Author’s note: When I wrote these pieces, I did not do the self-education that I needed to about some very problematic social justice issues in a pervasive culture of self-care. In the pieces I’ve written, I was not aware of how problematic and dangerous that white, privileged ideologies can be; and ally-ship includes taking responsibility for my role in the perpetuation of oppression, disentangling the toxicity of oppressive notions (especially in regards to healing), and bringing awareness to other white people to call out emotionally- and spiritually-bypassing culture
I wrote these articles with highly individualistic language, and cannot remove them according to Elephant Journal policy—but I hope that whoever decides to read them that has suffered from any marginalization or systemic oppression knows that I am committed to shifting rhetoric within my communities and am now involved in social organizing groups working towards a more rehabilitative and transformative culture.
Today, in a coffee shop, I thought I knocked into the leg of the woman across from me.
When I asked her if I did, she said, “No, don’t worry. If you did I would’ve screamed. I just got a hip replacement.”
She paused, and then said, “I think my fear of getting hurt is actually worse than the pain itself would be though.”
I responded, “That’s usually how life goes, isn’t it?”
And she said, “You’re so young, how do you know that? I’m 49, and I just learned that this year. I work in business. All of my clients are so scared of judgement—they can’t succeed how they want to, because they get in their own way. They’re so scared of what others will think of them for pursuing their wants and desires in business.”
She continued, “My whole life I’ve done that. I’ve been so hard on myself. I needed my hip replacement because of bone degeneration. I didn’t eat right and ended up here, all because of external judgment that I had internalized. All out of fear.”
I responded, “Once you lifted those conditions of worth, you found yourself, huh?”
Her eyes welled up.
She said, “Are you a writer? You sound like someone who knows.”
I nodded, hesitantly.
“Let me tell you what you need to do. You need to get your words out there, just like I do. Don’t go for the following. Go for what you know to be true. Do you have a struggle? Share it.
Don’t try to connect with anybody but yourself first thing in the morning. Your success may not be immediate. Being yourself, out loud, will be the hardest thing you ever do, but it will come back to you.
If people don’t like you, they don’t matter. Not everyone will understand.
Your belief in yourself has to supersede your current state of success.
Act as though a light is shining out of your chest. At the grocery store. In line for your coffee. I see you sitting with your shoulders slouched—change that.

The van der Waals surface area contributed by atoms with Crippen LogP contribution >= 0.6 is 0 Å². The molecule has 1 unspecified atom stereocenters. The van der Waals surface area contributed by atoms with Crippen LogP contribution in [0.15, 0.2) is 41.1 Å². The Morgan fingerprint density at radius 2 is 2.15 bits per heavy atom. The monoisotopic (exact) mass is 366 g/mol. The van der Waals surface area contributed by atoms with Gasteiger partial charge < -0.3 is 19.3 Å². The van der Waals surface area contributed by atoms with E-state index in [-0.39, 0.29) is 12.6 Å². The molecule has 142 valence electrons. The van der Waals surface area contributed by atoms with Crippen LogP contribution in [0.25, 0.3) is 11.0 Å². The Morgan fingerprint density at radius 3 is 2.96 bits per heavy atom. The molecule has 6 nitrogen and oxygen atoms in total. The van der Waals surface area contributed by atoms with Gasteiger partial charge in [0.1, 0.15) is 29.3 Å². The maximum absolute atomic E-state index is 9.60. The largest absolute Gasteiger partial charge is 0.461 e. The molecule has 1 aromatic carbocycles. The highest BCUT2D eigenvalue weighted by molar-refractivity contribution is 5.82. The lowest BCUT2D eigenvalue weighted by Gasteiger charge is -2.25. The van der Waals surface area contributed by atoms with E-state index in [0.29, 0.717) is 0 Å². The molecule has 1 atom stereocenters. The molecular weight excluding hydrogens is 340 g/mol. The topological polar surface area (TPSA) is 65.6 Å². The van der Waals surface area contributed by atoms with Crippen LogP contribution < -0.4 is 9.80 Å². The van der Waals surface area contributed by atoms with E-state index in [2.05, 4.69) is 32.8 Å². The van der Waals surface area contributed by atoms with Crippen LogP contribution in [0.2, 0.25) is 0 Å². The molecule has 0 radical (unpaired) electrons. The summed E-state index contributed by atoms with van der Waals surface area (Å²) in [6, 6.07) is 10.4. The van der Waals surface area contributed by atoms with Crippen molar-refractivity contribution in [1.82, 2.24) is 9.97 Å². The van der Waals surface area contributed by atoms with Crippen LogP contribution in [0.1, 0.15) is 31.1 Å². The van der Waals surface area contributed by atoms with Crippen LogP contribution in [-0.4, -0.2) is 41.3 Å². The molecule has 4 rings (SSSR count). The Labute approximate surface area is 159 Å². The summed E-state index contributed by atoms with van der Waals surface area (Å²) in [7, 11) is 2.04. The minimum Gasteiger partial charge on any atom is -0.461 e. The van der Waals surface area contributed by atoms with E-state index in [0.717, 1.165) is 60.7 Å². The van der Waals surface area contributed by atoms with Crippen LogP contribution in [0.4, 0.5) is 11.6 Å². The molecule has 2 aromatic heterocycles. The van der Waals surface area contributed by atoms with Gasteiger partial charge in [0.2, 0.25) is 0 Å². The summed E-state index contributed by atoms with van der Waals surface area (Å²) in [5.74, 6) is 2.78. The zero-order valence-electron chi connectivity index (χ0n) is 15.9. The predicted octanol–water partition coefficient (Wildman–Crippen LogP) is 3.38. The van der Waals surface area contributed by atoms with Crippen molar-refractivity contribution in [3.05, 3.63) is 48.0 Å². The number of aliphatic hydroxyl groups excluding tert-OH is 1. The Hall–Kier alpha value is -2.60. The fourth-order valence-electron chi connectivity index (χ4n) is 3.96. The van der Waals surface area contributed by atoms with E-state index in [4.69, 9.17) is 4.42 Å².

You want to be successful, like anyone else, right? This is how it’s going to happen for you: Be yourself out loud. Be your struggle out loud. Now I’m going to get back to work.”
A light bulb went off. The knowledge from this conversation was irreversible. She taught me lessons just by sharing her story—by being herself.
How does one become less affected by fear?
I think it means getting naked, and being okay with it.
It means shedding the clothes—ideas of worth and value placed on us—that we’ve enveloped ourselves in and figuring out what we look like underneath them. Facing ourselves bare, and then loving the crap out of what we see.
There are going to be things that we don’t like.
Making amends and becoming okay with these things is the big work—that’s what this woman meant by saying being yourself will be the hardest work you ever do in your life.
When she said “be yourself out loud,” what she really meant was to live out the truth we find underneath. It’s one thing to get naked and understand what we see, but we also have to live out what we find.
It doesn’t mean we have to get naked for the world, but it does mean we have to get naked for ourselves, honing in on strengths and weaknesses and accepting both.
I had never considered myself a strong speaker, but now I do. I acknowledge this, and will work to embody it in my life.
I’m going to believe this, even if it’s hard.
I have a hard time maintaining healthy habits. I acknowledge this. I know it doesn’t serve me, but none of this is good or bad. It’s just me.
We change the world by being good and true to ourselves. By being transparent and honest. By saying “f*ck you” to fear. That’s all it takes.
That’s what Gandhi’s famous words, “Be the change that you wish to see in the world,” really mean.
This woman changed a life today, and in so doing, she inspired a person to want to change the lives of others. She gave me the confidence and ability to do so with my voice.
It’s a ripple effect.
A single person can change the world. And they can do it in a coffee shop, as a result of someone thinking they knocked into your leg.
Author: Gabrielle Dominique
Editor: Callie Rushton
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